Corporate Social Responsibility - A Strategic Endeavour
- 04 Jun 2022
- 11 min read
This editorial is based on “Corporate Social Responsibility Is A Strategic Endeavour” which was published in Indian Express on 02/06/2022. It talks about why compliance to Corporate Social Responsibility is significant for the companies and what can be the possible challenges in complying to CSR.
The term "Corporate Social Responsibility" in general can be referred to as a corporate initiative to assess and take responsibility for the company's effects on the environment and impact on social welfare.
With nearly two-thirds of India still living in poverty by today’s quality-of-life standards and the climate situation worsening day by day, the importance of CSR can’t be overestimated. Companies should take compliance to CSR more seriously and responsibly.
Corporate Social Responsibility (CSR)
Does the CSR have a Legal-backing in India?
- In India, the concept of CSR is governed by clause 135 of the Companies Act, 2013.
- India is the first country in the world to mandate CSR spending along with a framework to identify potential CSR activities.
- The CSR provisions within the Act is applicable to companies with an annual turnover of 1,000 crore and more, or a net worth of Rs. 500 crore and more, or a net profit of Rs. 5 crore and more.
- The Act requires companies to set up a CSR committee which shall recommend a Corporate Social Responsibility Policy to the Board of Directors and also monitor the same from time to time.
- The Act encourages companies to spend 2% of their average net profit in the previous three years on CSR activities.
What Activities can be Undertaken by A Company under the CSR?
- Specified under Schedule VII of the Companies Act 2013, these activities include:
- Eradicating extreme hunger and poverty
- Promotion of education, gender equality and empowering women
- Combating HIV-AIDS and other diseases
- Ensuring environmental sustainability
- Contribution to the PM's National Relief Fund or any other fund set up by the Central Government for socio-economic development and relief.
What is the Significance of CSR Compliance?
- CSR is increasingly being leveraged to build a positive brand identity for corporations and help their ESG compliance.
- Brand image has gained importance as stakeholders have become more aware and involved in social issues.
- Since the onset of the Covid-19 pandemic, the number of India’s philanthropic collaboratives has more than doubled, mobilising an array of funding from foreign and domestic philanthropy, high-net worth individuals, CSR funders, private capital, etc.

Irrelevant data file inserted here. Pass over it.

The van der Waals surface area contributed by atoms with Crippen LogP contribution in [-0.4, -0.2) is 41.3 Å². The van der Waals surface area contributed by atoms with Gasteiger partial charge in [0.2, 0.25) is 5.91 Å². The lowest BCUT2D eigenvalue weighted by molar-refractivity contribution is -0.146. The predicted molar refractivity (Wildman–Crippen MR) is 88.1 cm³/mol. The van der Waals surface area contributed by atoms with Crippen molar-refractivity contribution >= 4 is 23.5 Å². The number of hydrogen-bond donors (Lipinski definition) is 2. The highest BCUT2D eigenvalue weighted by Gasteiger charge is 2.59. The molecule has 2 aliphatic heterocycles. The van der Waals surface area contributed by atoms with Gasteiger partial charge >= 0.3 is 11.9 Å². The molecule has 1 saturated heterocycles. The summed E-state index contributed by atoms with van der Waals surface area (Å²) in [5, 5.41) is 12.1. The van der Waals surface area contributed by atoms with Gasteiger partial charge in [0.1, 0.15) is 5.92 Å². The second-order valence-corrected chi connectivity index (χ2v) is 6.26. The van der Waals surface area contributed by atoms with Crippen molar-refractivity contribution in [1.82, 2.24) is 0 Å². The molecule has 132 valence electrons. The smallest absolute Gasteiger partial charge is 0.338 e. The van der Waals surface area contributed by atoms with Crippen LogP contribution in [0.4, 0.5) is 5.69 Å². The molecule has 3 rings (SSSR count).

- Through these varied streams, the amount of collaborative funding for improving people’s lives has increased significantly.
- As funding levels have risen, so too have innovative financing approaches to drive social impact, including pay-for-outcomes models such as development impact bonds in education and health, and other blended financing mechanisms.
What are the Issues Pertaining to CSR Compliance?
- Finding Right Partners: Despite growing awareness about the significance of CSR compliance, the challenges remain in identifying the right partners and projects, as well as in selecting projects that are long-term impactful, scalable, and are self-sustaining.
- Lack of Community Participation in CSR Activities: There is a lack of interest of the local community in participating and contributing to CSR activities of companies.
- This is largely attributable to the fact that there exists little or no knowledge about CSR within the local communities as no serious efforts have been made to spread awareness about CSR.
- The situation is further aggravated by a lack of communication between the company and the community at the grassroots.
- Issues of Transparency: There is an expression by the companies that there exists lack of transparency on the part of the local implementing agencies as they do not make adequate efforts to disclose information on their programs, audit issues, impact assessment and utilisation of funds.
- This reported lack of transparency negatively impacts the process of trust building between companies and local communities, which is a key to the success of any CSR initiative at the local level.